Different companies, different responses
New malware of all forms is discovered daily. This means anti-malware companies need the resources and dedication to continually update their database and tools. They also need the infrastructure, maturity, and means to rapidly implement, test, and deploy changes to those tools.
That is another source of disparity among security software vendors: some are better at effective, rapid deployment than others.
It may not even be a matter of competence, but prioritization. Specific malware might be considered high priority by one company, needing an immediate update, while another company might see it as less important and thus take longer to respond.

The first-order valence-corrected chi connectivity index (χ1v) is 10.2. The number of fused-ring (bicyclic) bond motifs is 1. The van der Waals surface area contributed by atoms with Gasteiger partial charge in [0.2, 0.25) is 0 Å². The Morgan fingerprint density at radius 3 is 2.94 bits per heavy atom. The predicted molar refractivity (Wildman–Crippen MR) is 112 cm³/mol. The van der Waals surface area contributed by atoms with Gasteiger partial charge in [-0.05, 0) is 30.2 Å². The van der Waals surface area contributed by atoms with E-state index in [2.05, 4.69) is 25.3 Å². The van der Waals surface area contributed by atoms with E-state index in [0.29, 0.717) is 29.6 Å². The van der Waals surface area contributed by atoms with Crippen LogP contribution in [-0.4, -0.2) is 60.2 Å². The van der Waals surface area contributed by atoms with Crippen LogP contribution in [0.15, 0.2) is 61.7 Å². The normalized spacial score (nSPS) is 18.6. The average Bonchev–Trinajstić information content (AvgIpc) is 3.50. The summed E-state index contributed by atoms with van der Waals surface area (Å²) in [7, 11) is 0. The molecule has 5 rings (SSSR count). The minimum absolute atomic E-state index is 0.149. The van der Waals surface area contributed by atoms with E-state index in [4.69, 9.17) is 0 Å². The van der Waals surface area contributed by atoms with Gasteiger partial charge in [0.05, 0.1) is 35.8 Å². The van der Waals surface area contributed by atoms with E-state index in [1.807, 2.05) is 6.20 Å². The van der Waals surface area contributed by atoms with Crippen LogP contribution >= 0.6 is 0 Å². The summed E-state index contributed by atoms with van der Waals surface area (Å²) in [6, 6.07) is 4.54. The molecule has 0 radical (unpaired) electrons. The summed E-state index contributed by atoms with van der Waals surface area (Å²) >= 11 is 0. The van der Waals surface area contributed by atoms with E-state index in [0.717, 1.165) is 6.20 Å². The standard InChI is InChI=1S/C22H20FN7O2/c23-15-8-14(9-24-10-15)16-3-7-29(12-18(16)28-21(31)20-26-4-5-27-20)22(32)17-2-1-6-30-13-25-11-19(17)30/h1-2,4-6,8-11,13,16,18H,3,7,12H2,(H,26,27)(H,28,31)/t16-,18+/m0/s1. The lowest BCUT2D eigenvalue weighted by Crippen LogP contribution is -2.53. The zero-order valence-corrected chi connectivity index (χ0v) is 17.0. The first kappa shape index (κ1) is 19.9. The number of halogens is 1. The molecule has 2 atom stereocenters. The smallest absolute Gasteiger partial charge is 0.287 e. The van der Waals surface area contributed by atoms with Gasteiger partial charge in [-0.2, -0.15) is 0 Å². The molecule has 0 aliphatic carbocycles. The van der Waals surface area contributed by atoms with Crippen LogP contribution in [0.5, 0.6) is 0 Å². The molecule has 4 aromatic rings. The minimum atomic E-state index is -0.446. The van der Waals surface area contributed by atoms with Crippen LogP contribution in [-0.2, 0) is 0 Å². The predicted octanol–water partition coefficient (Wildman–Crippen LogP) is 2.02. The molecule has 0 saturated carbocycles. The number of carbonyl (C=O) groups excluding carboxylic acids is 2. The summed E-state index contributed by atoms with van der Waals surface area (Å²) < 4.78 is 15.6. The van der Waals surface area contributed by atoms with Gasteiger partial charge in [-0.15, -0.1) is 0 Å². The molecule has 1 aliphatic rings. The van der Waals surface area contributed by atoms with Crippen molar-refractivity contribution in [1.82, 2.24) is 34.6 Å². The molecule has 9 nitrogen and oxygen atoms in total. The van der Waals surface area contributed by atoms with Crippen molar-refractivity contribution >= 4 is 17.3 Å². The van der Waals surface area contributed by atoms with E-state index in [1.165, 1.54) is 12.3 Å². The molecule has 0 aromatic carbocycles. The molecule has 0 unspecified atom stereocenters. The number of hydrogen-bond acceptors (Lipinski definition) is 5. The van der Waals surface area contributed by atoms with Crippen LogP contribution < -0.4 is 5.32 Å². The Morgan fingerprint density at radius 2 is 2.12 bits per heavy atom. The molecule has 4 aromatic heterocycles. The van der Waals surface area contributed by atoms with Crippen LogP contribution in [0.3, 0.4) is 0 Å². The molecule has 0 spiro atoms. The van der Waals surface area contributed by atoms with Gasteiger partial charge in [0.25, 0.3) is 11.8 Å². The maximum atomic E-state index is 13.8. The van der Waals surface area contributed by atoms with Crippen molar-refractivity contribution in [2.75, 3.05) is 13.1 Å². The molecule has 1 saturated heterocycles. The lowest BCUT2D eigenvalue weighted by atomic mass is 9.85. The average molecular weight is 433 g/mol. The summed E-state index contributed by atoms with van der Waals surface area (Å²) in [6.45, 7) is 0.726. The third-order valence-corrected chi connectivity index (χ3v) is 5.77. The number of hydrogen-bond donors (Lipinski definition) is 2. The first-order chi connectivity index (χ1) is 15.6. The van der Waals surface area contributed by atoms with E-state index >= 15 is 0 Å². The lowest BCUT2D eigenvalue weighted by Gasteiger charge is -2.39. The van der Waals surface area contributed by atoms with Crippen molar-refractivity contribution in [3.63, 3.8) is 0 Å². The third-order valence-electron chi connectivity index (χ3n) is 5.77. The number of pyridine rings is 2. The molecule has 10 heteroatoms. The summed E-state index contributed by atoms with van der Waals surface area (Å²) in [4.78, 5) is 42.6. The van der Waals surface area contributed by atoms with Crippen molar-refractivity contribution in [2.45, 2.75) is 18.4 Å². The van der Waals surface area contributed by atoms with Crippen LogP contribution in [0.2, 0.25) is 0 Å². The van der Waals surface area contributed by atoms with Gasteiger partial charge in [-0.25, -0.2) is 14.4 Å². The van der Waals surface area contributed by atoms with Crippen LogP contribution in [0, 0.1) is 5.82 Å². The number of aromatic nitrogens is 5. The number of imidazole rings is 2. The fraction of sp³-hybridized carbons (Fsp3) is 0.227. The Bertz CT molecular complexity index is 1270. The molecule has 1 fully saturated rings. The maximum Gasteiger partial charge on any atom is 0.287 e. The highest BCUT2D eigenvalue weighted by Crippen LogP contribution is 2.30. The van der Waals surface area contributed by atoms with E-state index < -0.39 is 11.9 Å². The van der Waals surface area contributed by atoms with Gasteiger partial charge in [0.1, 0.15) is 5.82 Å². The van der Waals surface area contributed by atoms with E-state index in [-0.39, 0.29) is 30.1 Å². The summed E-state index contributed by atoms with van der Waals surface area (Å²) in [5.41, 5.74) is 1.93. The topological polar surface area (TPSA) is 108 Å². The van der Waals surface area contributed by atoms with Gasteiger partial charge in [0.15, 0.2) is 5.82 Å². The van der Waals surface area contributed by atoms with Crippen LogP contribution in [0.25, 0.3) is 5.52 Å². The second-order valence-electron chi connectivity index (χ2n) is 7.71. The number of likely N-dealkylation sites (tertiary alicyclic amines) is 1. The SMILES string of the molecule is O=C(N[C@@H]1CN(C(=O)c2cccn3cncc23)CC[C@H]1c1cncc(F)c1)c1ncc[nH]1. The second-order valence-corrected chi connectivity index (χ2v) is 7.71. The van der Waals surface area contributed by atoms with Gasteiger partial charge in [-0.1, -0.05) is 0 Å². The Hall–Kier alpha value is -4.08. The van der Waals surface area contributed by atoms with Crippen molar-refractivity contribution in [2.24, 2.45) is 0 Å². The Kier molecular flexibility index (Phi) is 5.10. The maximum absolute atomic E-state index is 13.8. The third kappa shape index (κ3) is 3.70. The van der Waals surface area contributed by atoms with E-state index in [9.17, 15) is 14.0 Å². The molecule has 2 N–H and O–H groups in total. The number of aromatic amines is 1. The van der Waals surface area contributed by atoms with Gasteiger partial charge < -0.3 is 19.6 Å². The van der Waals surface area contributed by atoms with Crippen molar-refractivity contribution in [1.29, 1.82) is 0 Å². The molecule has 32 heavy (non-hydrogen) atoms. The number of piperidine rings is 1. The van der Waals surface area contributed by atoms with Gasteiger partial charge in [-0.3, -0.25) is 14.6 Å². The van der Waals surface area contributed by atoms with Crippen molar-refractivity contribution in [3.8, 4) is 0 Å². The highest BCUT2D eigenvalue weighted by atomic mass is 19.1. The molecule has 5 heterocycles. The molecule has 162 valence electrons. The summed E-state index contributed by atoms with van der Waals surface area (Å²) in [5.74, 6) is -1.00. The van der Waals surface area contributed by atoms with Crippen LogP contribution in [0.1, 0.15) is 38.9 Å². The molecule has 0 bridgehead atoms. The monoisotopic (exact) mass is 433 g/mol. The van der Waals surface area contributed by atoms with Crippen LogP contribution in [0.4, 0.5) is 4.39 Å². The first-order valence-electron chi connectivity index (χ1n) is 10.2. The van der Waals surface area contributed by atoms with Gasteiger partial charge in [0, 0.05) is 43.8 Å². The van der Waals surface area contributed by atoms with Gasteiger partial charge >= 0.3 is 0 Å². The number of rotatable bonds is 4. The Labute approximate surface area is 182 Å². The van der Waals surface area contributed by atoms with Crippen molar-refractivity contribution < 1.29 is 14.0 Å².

I do not mean to imply that any of this is easy. We have seen major security vendors push out updates that have failed, or even crashed some customer’s machines. It should never happen, but in the rush to get updates tested and out quickly… well, I am surprised these problems do not happen more often. It is exceptionally difficult to get it right 100% of the time, especially when we expect anti-malware tools to not affect the performance or functionality of our machines while they do their important work.
What is “The Dancing Bunnies Problem”. It is simply this: people explicitly ignore, disable, and bypass all security measures to access something they have been led to believe is desirable. If an email you get says “download the attachment to see dancing bunnies”, some percentage of users will do exactly that and more, if necessary, because they have been promised dancing bunnies, dammit.